Protests in US against Israeli atrocities

By a correspondent
16 April 2002

Thousands of opponents of Israel’s current military campaign against the Palestinians rallied on April 13 in several US cities. In New York City a crowd estimated at several thousand assembled in Manhattan’s Times Square to oppose the Sharon government’s assault on the West Bank. The protesters waved Palestinian flags, chanted slogans and held signs charging the Israeli prime minister with murder.

In San Francisco hundreds of pro-Palestinian demonstrators rallied in front of the Israeli consulate. Demonstrations were also held in Chicago and two cities in Michigan.

In Ann Arbor, Michigan more than 1,200 people marched from the federal building to City Hall to protest the continuing attack on the Palestinians. The demonstration, consisting largely of Muslims and Arab-Americans, also included Jewish-Americans opposed to the atrocities, as well as students, professors and local residents. It was loud and spirited, expressing a rising tide of outrage.

Taurus Colvin, a leader of the march, told the WSWS that the situation in Palestine and the occupied territories had gotten out of hand. “People’s lives have been taken, homes have been demolished. People’s blood is being spilled. Kids, six-year-old girls are being murdered, shot in the head.”

“Jenin,” he said, “is just one of a long series of attacks on the Palestinian people. It is the worst of the attacks so far. We want to show our solidarity with the rest of the world.”

Mahya, a student at the University of Michigan, also spoke to the WSWS. “I am an Israeli Jew,” she said, “and I am out here to support my cousins.” Mahya also made a plea to Jewish Americans: “We must oppose this and find out what is really happening. Most of the hundreds of dead are innocent. If we say it is not right to kill innocent civilians and then we go in and kill a whole bunch of innocent civilians, it is hypocritical. We have to open our eyes, speak out against this and support our cousins.”

One student spoke of her family’s plight, caused by the Israeli occupation. Alma, a sixth-year student at the University of Michigan, has family in Ramallah and lives with her husband and mother-in-law. “During the occupation, my aunt’s mother-in-law was confined to her home without being able to leave,” Alma said. “She had no access to a phone or electricity and it was difficult to get her food. She is 90 years old and was unable to leave her home for 10 days.”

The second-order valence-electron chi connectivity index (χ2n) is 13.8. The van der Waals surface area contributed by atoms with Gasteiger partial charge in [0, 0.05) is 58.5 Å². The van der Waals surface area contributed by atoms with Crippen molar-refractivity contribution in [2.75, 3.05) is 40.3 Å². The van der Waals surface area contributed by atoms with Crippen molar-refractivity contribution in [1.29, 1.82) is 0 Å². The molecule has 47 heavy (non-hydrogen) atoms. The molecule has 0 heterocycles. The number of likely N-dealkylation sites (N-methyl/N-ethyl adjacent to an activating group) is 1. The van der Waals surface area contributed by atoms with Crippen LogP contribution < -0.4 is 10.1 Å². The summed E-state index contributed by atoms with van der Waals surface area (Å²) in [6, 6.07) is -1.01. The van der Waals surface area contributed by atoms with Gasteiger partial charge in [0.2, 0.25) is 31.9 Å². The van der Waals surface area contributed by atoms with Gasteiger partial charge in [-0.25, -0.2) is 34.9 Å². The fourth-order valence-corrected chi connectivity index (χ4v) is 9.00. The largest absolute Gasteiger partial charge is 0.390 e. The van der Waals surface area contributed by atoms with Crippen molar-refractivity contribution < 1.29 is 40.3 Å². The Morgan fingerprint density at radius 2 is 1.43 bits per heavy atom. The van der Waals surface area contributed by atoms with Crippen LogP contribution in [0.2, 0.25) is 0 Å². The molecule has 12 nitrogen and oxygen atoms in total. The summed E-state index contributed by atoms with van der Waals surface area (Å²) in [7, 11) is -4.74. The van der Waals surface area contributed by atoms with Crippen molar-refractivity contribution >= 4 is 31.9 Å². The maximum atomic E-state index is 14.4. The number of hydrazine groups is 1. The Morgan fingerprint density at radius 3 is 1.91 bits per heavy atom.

Khalid, an Arab-American, said, “The situation for the Palestinians in Jenin and the camps is devastating. The situation there has reached the boiling point.”

“The military position of Sharon is creating a situation where there will be more of a crisis in the region,” Khalid stated. “What he is doing is creating more violence in the region. Israel needs to establish good relations with its neighboring countries rather than rely on the US to give it more military aid.”

About 50 students, professors and others protested at Georgetown University in Washington DC. They waved signs, chanted, “Free, free Palestine!” and denounced US government support for Israeli aggression. Protesters posing as Israeli soldiers “attacked” students representing Palestinians. Some 40 students joined the Muslim Spiritual Support Network at the University of Cincinnati to protest lethal force being used by Israelis against Palestinians.

On April 11, 20 people, including Harvard University professor Cornel West and Rabbi Michael Lerner of Tikkun magazine, were arrested outside the State Department in Washington after they blocked the road in protest over US support for the policies of Sharon. West and Lerner had earlier participated in a larger rally across the street.

In San Francisco, police made arrests on April 10 outside the Israeli consulate when protesters locked arms and blocked the street, denouncing the Israeli military occupation of West Bank cities and towns. The protest was sponsored by the Jewish Voice for Peace, a group opposed to the Israeli occupation of Palestinian territories.